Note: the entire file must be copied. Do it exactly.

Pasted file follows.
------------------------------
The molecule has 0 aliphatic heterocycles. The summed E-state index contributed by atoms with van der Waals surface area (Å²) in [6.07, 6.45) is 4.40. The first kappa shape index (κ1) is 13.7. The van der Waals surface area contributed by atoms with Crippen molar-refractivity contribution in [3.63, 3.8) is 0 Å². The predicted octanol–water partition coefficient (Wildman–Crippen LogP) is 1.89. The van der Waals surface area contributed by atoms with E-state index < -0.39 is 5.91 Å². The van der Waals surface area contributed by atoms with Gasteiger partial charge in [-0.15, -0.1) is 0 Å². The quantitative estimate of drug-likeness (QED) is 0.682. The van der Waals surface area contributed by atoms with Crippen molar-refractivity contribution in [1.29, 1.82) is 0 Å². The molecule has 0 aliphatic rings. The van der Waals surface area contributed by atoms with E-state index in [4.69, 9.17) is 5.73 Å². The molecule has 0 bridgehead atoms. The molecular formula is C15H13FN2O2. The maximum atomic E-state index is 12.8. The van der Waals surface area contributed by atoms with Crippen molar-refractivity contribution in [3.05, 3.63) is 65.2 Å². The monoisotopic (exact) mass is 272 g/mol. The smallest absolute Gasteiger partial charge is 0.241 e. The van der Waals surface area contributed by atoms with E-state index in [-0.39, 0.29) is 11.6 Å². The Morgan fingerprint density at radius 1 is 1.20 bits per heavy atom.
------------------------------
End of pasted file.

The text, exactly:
The molecule has 0 aliphatic heterocycles. The summed E-state index contributed by atoms with van der Waals surface area (Å²) in [6.07, 6.45) is 4.40. The first kappa shape index (κ1) is 13.7. The van der Waals surface area contributed by atoms with Crippen molar-refractivity contribution in [3.63, 3.8) is 0 Å². The predicted octanol–water partition coefficient (Wildman–Crippen LogP) is 1.89. The van der Waals surface area contributed by atoms with E-state index < -0.39 is 5.91 Å². The van der Waals surface area contributed by atoms with Gasteiger partial charge in [-0.15, -0.1) is 0 Å². The quantitative estimate of drug-likeness (QED) is 0.682. The van der Waals surface area contributed by atoms with Crippen molar-refractivity contribution in [1.29, 1.82) is 0 Å². The molecule has 0 aliphatic rings. The van der Waals surface area contributed by atoms with E-state index in [4.69, 9.17) is 5.73 Å². The molecule has 0 bridgehead atoms. The molecular formula is C15H13FN2O2. The maximum atomic E-state index is 12.8. The van der Waals surface area contributed by atoms with Crippen molar-refractivity contribution in [3.05, 3.63) is 65.2 Å². The monoisotopic (exact) mass is 272 g/mol. The smallest absolute Gasteiger partial charge is 0.241 e. The van der Waals surface area contributed by atoms with E-state index in [-0.39, 0.29) is 11.6 Å². The Morgan fingerprint density at radius 1 is 1.20 bits per heavy atom.